The FEEDBACK= option in the INFILE statement specifies a SAS variable that is set to the VSAM feedback code when VSAM detects a logical error. You can determine what caused the error by inspecting the FEEDBACK= variable value. You can then design program logic that takes appropriate action depending on the value of the FEEDBACK= variable. You must reset the values of both the FEEDBACK= variable and the _ERROR_ variable to 0 in order to continue processing.
Resetting the variable to 0 enables you to continue processing in a meaningful way. That is, you can continue both to read and write records and detect other errors in the DATA step. If you do not reset the FEEDBACK= and _ERROR_ variables before the next INPUT or PUT statement, SAS assumes that your program cannot handle the error condition, and it executes the following:

  1. prints a message that includes information about the data set and the VSAM logical error code on the SAS log

  2. terminates the DATA step
The DATA step also terminates when the FEEDBACK= option is not specified, and a logical error occurs while it attempts to write with a PUT statement.
You must use the FEEDBACK= option to use the key-testing techniques for a KSDS (described in Processing a KSDS in a SAS Job) and the slot-testing techniques for an RRDS (described in Processing an RRDS in a SAS Job).
VSAM cannot return data to the input buffer when there is a logical or physical I/O error. Subsequent INPUT statements cannot read from an empty INPUT buffer, which leaves variables without values. To avoid this situation, test the values of _IORC_ and the FEEDBACK= variable by using a trailing @ with the INPUT statement that initiates the VSAM read request:
infile indata vsam feedback=NOERROR;
input @;
/* Read: look at values of FEEDBACK= variable */
/* and _IORC_.  If OK, finish reading values  */
/* into variables and write them to the SAS   */
/* print file.                                */
if _IORC_ = 0 and NOERROR=0 then do;
      input var1 $ var2 var3 $;
      file print;
      put var1 var2 var3;
end;
/* If _IORC_ and NOERROR=0 */
else if _IORC_= 12 then do;
/* Physical error has occurred.             */
/* INPUT buffer is empty: nothing to read.  */
      _ERROR_ = 0;
/* Reset the _ERROR_ variable.              */
      file log;
/* Write message on the SAS log.            */
      put 'Physical error has occurred for observation ' _N_ '.'
      'I/O return code is ' _IORC_ '.';
      input;
/* Ignore blank buffer: release trailing @. */
      return;
end;
/* Else: _IORC_=12 */
else if NOERROR ^= 0 then do;
/* Logical error has occurred.              */
/* INPUT buffer is empty: nothing to read.  */
      _ERROR_ = 0;
      file log;
/* Write message on the SAS log.            */
      put 'Logical error has occurred for observation ' _N_ '.'
      'Feedback code is ' noerror '.';
      NOERROR=0;
/* Reset FEEDBACK= variable back to 0.       */
      input;
/* Ignore blank buffer: release trailing @   */
      _ERROR_ = 0;
/* Above INPUT stmt. sets both the _ERROR_   */
      NOERROR=0;
/* and the FEEDBACK= variables. Both need    */
/* to be reset to 0 again.                   */
      return;
end;
/* Else: NOERROR ^= 0 */
...more SAS statements...
Using the INPUT @ statement gives you the opportunity to examine the FEEDBACK= variable for a nonzero value, which indicates that a logical error has occurred. If both the _IORC_ and the FEEDBACK= variables are zero, continue with the INPUT statement to read data into variables.
Notice that the _ERROR_ and the FEEDBACK= variable, NOERROR, need to be reset to 0 twice when set to a nonzero value by an INPUT statement with a trailing @. They need to be reset to 0 the first time in order to continue processing. The processing continues by releasing the held record from the input buffer with an INPUT statement without a trailing @. This sets the _ERROR_ and FEEDBACK= variables to nonzero values again; therefore, they need to be reset to 0 a second time in order to proceed.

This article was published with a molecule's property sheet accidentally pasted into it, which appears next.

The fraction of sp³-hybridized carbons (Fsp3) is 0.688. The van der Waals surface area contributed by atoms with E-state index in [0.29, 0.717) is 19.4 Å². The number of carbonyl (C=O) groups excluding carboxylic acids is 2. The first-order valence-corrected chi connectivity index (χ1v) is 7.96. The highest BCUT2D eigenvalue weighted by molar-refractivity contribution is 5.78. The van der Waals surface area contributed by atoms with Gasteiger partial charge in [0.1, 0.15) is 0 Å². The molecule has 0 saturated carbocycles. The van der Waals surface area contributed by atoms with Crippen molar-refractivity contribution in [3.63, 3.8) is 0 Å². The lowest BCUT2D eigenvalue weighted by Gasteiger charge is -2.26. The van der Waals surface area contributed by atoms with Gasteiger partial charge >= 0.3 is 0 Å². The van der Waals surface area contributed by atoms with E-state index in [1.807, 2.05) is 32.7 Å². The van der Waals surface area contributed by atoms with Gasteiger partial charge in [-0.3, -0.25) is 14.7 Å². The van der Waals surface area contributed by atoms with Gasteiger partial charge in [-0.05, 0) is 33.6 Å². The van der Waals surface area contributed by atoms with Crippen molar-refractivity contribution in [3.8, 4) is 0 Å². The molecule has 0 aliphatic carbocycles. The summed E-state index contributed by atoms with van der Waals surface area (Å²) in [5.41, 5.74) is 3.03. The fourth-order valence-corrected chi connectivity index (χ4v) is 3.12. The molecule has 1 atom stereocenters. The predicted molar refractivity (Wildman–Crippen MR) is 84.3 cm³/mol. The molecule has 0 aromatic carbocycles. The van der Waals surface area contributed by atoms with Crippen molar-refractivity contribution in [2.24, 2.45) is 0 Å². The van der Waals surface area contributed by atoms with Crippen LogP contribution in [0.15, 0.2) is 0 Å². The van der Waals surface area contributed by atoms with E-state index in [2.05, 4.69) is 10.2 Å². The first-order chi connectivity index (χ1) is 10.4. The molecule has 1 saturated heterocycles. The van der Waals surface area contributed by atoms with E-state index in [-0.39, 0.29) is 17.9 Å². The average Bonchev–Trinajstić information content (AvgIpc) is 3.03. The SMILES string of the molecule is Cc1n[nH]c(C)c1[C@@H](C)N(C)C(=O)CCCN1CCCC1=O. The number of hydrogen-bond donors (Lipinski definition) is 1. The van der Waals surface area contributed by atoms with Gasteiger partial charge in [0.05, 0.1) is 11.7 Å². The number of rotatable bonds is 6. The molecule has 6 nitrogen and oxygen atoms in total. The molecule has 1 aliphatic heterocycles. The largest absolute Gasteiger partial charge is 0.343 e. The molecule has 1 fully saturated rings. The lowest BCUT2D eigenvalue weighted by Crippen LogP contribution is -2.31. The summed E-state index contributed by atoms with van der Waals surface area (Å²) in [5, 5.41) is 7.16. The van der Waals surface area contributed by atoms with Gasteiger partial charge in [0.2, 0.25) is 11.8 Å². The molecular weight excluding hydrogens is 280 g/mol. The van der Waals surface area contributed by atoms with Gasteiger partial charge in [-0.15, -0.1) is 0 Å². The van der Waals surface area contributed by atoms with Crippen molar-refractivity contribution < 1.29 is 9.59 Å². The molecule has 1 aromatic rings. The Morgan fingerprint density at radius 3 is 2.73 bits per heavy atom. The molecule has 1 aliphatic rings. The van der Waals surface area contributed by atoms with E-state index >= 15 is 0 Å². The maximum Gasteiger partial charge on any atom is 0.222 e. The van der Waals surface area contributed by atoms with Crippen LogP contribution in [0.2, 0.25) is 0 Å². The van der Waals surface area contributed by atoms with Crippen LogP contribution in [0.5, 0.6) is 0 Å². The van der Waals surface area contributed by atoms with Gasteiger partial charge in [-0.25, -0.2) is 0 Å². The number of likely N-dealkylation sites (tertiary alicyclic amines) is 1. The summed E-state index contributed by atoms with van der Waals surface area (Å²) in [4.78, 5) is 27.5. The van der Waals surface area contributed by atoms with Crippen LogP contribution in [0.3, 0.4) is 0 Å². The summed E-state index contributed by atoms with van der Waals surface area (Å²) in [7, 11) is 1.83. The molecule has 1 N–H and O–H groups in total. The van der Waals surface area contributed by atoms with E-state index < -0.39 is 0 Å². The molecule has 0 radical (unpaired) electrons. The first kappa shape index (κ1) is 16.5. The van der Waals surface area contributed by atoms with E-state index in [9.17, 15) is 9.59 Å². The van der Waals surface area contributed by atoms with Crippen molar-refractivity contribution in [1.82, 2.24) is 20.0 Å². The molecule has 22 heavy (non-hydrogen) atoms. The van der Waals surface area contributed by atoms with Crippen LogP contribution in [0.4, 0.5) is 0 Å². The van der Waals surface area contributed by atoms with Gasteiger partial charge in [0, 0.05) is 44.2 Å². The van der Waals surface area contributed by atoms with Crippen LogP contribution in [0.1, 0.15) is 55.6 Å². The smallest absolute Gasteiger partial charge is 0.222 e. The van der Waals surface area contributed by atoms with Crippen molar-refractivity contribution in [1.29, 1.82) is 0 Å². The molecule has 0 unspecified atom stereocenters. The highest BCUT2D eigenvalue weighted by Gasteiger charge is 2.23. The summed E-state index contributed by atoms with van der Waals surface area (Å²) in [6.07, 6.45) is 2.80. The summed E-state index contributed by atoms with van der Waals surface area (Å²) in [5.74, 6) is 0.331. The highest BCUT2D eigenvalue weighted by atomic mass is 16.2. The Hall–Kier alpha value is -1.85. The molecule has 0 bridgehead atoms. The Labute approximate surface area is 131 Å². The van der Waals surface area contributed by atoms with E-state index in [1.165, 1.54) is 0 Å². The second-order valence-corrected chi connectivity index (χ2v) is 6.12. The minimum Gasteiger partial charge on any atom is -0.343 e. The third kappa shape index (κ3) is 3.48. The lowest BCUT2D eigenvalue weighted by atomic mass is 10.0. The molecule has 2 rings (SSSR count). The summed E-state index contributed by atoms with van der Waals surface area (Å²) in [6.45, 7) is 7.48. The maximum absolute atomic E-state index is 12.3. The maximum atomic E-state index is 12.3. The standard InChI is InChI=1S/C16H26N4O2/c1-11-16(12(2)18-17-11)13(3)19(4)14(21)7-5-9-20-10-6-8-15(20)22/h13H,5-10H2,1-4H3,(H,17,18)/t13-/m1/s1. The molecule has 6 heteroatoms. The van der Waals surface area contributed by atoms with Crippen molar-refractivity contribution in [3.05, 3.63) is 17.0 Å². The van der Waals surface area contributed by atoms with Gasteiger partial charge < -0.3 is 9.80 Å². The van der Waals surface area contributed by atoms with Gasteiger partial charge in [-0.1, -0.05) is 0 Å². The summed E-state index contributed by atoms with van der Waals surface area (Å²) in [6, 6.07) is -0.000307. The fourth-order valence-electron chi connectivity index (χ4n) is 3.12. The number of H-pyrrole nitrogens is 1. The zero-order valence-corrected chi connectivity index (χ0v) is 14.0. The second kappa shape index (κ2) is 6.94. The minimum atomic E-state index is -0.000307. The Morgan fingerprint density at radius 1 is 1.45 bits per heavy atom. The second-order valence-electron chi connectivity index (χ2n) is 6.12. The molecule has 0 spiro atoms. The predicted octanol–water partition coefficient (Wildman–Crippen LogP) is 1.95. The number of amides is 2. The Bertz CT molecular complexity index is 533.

You might want to print error messages warning you that either a physical error was encountered (if _IORC_ is 12) or a logical error was encountered (if the FEEDBACK= variable is not 0). You might also design logic to handle specific, anticipated FEEDBACK= variable values.

Tuesday, August 4, 2009

SASHELP / DICTIONARY

VCATALG / CATALOGS
SAS catalogs

VCOLUMN / COLUMNS
Data set columns and attributes

VEXTFL / EXTFILES
Allocated filerefs and external physical paths

VINDEX / INDEXES
Data set indexes

VMACRO / MACROS
Global and automatic macro variables

VMEMBER / MEMBERS
SAS data sets and other member types

VOPTION / OPTIONS
Current SAS System option settings

VTABLE / TABLES
SAS data sets and views

VTITLE / TITLES
Title and footnote definitions

VVIEW / VIEWS
SAS data views

CAT/CATS/CATT/CATX Functions

These Functions and Call Routines can be used to join two or more strings together.
Even though we can use the concatenation operator in combination with the STRIP, TRIM, or LEFT functions, these functions make it much easier to put strings together and if you wish, to place one or more separator characters between the strings.
One advantage of using the call routines than the functions is improved performance.
Note: *Call routine executes faster than the function… in specific…

CALL CATS:
To concatenate two or more strings, removing both leading and trailing blanks.
CATS () stands for concatenate and strip.
Just think the ‘S’ at the end of the CATS as “Strip Blanks”.
Syntax: CALL CATS (result, string-1<, string-n>);

Example:

A=”ABC”;
B=” CONSULTING”;
C=”INC “;
D=” TEAM “;

FUNCTION= RESULT
CALL CATS(RESULT, A,B)= "ABCCONSULTING"
CALL CATS(RESULT, A,B,C)= "ABCCONSULTINGINC"
CALL CATS(RESULT, "HELLO",D)= "HELLOTEAM"

CALL CATT:
To concatenate two or more strings, removing only trailing blanks.
Just think the ‘T’ at the end of the CATT as “Trailing Blanks” or “Trim Blanks”.
Syntax: CALL CATS (result, string-1<, string-n>);

Example:

A=”ABC”;
B=” CONSULTING”;
C=”INC “;
D=” TEAM “;

FUNCTION= RESULT
CALL CATT(RESULT, A,B) ="ABC CONSULTING"
CALL CATT(RESULT, A,B,C)= "ABC CONSULTINGINC"
CALL CATT(RESULT, "HELLO",D)= "HELLO TEAM"

CALL CATX:
To concatenate two or more strings and removing both leading and trailing blanks and places a single space, or one or more characters of our choice, between each strings.
Just think the ‘X’ at the end of the CATX as “add eXtra blank.”
Syntax: CALL CATX (separator, result, string-1<, string-n>);

Example:

A=”ABC”;
B=” CONSULTING”;
C=”INC “;
D=” TEAM “;

FUNCTION =RESULT
CALL CATX(" ",RESULT, A,B) ="ABC CONSULTING"
CALL CATX(" ,", RESULT, A,B,C) ="ABC,CONSULTING,INC"
CALL CATX(' / ', RESULT, "HELLO",D) ="HELLO/TEAM"
CALL CATX(' *** ', RESULT, "HELLO",D) = "HELLO***TEAM"